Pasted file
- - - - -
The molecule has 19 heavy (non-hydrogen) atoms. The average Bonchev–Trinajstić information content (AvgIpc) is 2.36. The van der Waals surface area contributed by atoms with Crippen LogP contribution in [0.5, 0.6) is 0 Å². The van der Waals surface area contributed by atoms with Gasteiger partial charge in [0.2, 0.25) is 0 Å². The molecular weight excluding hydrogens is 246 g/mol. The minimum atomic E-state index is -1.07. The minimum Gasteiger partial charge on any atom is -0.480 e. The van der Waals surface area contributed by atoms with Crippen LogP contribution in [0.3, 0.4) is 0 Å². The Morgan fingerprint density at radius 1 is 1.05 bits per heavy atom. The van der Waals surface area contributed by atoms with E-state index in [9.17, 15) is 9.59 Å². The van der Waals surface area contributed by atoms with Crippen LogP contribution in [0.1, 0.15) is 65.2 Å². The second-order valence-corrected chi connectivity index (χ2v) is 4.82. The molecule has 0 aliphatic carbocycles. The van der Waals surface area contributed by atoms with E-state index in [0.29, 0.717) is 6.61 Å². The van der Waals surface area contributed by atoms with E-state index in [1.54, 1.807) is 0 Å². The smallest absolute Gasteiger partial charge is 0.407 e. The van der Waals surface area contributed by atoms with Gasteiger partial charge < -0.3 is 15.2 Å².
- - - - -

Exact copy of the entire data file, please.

The molecule has 19 heavy (non-hydrogen) atoms. The average Bonchev–Trinajstić information content (AvgIpc) is 2.36. The van der Waals surface area contributed by atoms with Crippen LogP contribution in [0.5, 0.6) is 0 Å². The van der Waals surface area contributed by atoms with Gasteiger partial charge in [0.2, 0.25) is 0 Å². The molecular weight excluding hydrogens is 246 g/mol. The minimum atomic E-state index is -1.07. The minimum Gasteiger partial charge on any atom is -0.480 e. The van der Waals surface area contributed by atoms with Crippen LogP contribution in [0.3, 0.4) is 0 Å². The Morgan fingerprint density at radius 1 is 1.05 bits per heavy atom. The van der Waals surface area contributed by atoms with E-state index in [9.17, 15) is 9.59 Å². The van der Waals surface area contributed by atoms with Crippen LogP contribution in [0.1, 0.15) is 65.2 Å². The second-order valence-corrected chi connectivity index (χ2v) is 4.82. The molecule has 0 aliphatic carbocycles. The van der Waals surface area contributed by atoms with E-state index in [0.29, 0.717) is 6.61 Å². The van der Waals surface area contributed by atoms with E-state index in [1.54, 1.807) is 0 Å². The smallest absolute Gasteiger partial charge is 0.407 e. The van der Waals surface area contributed by atoms with Gasteiger partial charge < -0.3 is 15.2 Å².